The story of Ben Breedlove has captured national news. He's the teen from Texas who suffered from a heart defect but became a YouTube star because of his advice videos. Just before he suddenly died on Christmas, he recorded a silent video using only flash cards. That video, which includes Breedlove's retelling of several near-death experiences and even a faith message, has gone viral.
Take a look:
The video has spawned numerous responses. In fact, it's even been played on the national networks. For example, NBC Nightly News played excerpts of it Thursday night. But the eagle-eyed blog Daily Rushbo noticed something curious: when the segment aired on live TV, the part where Breedlove admits he believes in angels and God was rushed across the screen (he asks the question and then says "I do"), arguably to the point where it's unnoticeable.
But here's where it gets real interesting. In the version that was placed online, the "I do" admission is clearly visible. Here are the two versions to compare.
The live version:
The online version:
In an e-mail to The Blaze, Daily Rushbo explained how he came across the oddity.
"The shorter version is the one I saw Aired Live on TV," he explained. "About 40 minutes later the clip appeared on MSNBC's website so I downloaded it and it was the shorter version. Then while making my post I wanted to embed the MSNBC clip directly from MSNBC and that's when I noticed they had revised the clip with the longer ending."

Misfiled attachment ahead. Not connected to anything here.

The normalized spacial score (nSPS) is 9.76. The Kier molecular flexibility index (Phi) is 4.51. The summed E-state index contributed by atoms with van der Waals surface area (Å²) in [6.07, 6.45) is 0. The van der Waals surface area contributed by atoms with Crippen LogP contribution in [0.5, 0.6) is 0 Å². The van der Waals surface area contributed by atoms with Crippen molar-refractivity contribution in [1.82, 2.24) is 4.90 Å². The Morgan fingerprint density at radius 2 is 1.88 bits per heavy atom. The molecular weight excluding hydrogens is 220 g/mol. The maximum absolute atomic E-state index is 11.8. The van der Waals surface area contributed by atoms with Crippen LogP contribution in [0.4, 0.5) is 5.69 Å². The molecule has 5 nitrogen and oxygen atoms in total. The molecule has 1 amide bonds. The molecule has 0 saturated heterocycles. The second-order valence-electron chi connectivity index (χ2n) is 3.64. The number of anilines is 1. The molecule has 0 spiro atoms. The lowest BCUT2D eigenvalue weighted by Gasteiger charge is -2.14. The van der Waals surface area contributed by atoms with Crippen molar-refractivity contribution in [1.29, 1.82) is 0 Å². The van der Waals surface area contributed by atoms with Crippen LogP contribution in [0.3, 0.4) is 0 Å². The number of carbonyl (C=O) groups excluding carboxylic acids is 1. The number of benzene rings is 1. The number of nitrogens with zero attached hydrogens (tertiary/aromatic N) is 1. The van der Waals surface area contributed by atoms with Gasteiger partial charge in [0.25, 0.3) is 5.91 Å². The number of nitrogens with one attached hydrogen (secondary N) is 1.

So why the difference? It's unclear. Could it be that the live version was simply cut for time? Why would the admission about believing in God and angels be faded out when anchor Harry Smith teased a "final inspiring message?" Was it intentional? Was it an accident? Was the different online version meant to rectify what happened in the original? And then there's the question many others will ask: Was Breedlove's faith admission just too unpalatable for a network audience?
The most logical explanation is the time one. But that won't stop people from wondering.
Whatever the reason for the fade and the different clip appearing on the website, Breedlove's message of faith is still getting out.
"It's exciting to know that Ben planted a seed in people's mind to begin thinking about things that really do matter in life," Ben's mother, Deanne Breedlove, told ABC affiliate KVUE-TV at a memorial for Ben. "You know, we all have hope. Everyone has challenges, but we have a real hope and he saw that. He felt the peace of God when he had those glimpses into heaven and heavenly presence."